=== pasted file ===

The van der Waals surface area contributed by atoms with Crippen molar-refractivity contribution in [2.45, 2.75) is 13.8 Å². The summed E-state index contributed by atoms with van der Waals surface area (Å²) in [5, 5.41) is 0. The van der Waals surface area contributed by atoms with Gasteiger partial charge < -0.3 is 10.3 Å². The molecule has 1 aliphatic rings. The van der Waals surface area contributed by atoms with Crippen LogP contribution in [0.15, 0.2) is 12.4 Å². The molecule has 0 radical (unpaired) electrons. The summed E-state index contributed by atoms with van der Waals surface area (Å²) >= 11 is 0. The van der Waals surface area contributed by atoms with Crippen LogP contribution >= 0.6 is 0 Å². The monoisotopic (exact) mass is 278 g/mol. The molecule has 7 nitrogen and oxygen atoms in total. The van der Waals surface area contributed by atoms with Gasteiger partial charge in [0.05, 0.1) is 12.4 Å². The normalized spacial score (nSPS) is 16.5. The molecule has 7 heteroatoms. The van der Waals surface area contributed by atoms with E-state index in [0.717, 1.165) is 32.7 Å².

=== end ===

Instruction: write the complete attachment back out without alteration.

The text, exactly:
The van der Waals surface area contributed by atoms with Crippen molar-refractivity contribution in [2.45, 2.75) is 13.8 Å². The summed E-state index contributed by atoms with van der Waals surface area (Å²) in [5, 5.41) is 0. The van der Waals surface area contributed by atoms with Gasteiger partial charge < -0.3 is 10.3 Å². The molecule has 1 aliphatic rings. The van der Waals surface area contributed by atoms with Crippen LogP contribution in [0.15, 0.2) is 12.4 Å². The molecule has 0 radical (unpaired) electrons. The summed E-state index contributed by atoms with van der Waals surface area (Å²) >= 11 is 0. The van der Waals surface area contributed by atoms with Crippen LogP contribution >= 0.6 is 0 Å². The monoisotopic (exact) mass is 278 g/mol. The molecule has 7 nitrogen and oxygen atoms in total. The van der Waals surface area contributed by atoms with Gasteiger partial charge in [0.05, 0.1) is 12.4 Å². The normalized spacial score (nSPS) is 16.5. The molecule has 7 heteroatoms. The van der Waals surface area contributed by atoms with E-state index in [0.717, 1.165) is 32.7 Å².